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CMS Rule Expands States’ Flexibilities for Network Adequacy and Telehealth

By January 4, 2021No Comments

In November the Centers for Medicare and Medicaid Services (CMS) released its 2020 Medicaid and Children’s Health Insurance Program (CHIP) Managed Care Final Rule. CMS states that its goal with the rule was to reduce federal regulatory barriers, support flexibility and promote transparency and innovation when states develop and implement managed care programs for Medicaid and CHIP.   The rule addresses telehealth specifically in relation to how telehealth visits should be counted towards meeting a managed care plan’s network adequacy requirement.  CMS states in the rule the following:


We defer to each state to determine the criteria to be applied to telehealth providers and how such providers would be taken into account when evaluating network adequacy of the state’s Medicaid managed care plans. Section 438.68(b) does not set criteria of this nature that states must use. Under § 438.68(c)(1)(ix), states must consider the availability and use of telemedicine when developing their network adequacy standards. If states elect to include telehealth providers in their network adequacy analysis, we believe that the states will establish criteria that appropriately reflect the unique nature of telehealth, as well as the availability and practical usage of telehealth in their state.

CMS also states in its press release on the rule that the adjustments it made to the minimum standards states must use in developing network adequacy requirements will support state facilitation for telehealth options.  Specifically, the rule removes the requirement for states to set time and distance standards and adds a more flexible requirement that states set a quantitative network adequacy standard for network adequacy.  It also broadens its definition of provider types, and allows states to have authority to define a ‘specialist’.  They do note however that they expect states to apply network adequacy standards to all providers types and specialties necessary to ensure that all services covered under the contract are available and accessible to all enrollees in a timely manner.  For more information on the final rule, see CMS’ factsheet or read the rule in its entirety.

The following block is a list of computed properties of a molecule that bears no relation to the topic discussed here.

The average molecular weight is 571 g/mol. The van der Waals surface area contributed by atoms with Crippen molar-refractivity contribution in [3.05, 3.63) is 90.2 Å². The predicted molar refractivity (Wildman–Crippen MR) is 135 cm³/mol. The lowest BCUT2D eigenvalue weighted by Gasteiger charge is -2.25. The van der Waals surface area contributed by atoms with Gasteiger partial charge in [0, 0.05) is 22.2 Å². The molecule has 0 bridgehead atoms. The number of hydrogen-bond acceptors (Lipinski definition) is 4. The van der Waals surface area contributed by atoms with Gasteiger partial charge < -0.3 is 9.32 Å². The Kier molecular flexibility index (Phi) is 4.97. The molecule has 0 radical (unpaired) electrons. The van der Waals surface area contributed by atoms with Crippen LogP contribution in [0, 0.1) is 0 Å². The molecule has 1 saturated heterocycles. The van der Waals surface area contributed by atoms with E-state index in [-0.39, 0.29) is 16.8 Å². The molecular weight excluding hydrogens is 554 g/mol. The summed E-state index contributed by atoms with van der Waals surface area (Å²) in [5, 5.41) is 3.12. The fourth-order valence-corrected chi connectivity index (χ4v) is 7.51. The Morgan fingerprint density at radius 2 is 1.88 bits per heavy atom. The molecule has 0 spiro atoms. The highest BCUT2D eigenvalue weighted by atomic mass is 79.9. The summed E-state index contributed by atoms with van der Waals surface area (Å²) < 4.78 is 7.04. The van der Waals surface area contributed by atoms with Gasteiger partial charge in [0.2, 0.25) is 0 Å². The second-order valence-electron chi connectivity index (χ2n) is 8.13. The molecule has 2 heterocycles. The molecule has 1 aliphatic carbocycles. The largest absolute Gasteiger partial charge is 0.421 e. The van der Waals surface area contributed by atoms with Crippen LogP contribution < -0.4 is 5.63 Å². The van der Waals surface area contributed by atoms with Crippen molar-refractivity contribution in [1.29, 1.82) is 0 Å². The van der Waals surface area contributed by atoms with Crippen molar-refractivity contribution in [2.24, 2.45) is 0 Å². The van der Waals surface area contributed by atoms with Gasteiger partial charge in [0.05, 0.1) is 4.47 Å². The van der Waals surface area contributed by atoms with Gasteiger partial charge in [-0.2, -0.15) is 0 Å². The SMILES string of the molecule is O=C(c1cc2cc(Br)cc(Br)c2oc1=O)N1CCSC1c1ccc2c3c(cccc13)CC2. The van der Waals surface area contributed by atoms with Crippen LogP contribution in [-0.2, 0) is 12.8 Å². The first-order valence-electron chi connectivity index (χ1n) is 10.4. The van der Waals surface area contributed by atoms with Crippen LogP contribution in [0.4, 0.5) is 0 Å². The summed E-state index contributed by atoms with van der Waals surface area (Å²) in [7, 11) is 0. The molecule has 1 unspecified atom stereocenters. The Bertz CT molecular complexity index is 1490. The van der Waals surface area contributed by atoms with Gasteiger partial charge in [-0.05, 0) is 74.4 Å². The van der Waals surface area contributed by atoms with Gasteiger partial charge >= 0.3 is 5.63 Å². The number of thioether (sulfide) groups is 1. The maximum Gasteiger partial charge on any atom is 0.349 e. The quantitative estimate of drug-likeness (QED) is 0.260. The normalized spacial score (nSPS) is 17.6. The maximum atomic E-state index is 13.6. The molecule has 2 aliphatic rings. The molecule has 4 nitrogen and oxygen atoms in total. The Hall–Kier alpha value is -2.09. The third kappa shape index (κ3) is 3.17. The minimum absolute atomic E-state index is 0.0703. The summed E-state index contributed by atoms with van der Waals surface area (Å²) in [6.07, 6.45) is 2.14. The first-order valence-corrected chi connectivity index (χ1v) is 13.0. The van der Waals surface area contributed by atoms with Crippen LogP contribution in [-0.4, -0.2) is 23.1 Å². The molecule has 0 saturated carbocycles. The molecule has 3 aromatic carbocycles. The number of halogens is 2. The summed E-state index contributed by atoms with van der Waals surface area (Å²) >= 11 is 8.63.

CCHP Animated Video on Telehealth Reimbursement Basics
CCHP knows that telehealth policy is complicated, especially when it comes to the way that reimbursement works in the United States.  To help, we’ve developed an animated video to help those new to telehealth policy understand how telehealth policy works in the US, and the role of telehealth COVID-19 waiver and exceptions during the public health emergency.  If you want a crash course in telehealth reimbursement policy in just 13 minutes, this is the place to start!  See the video HERE.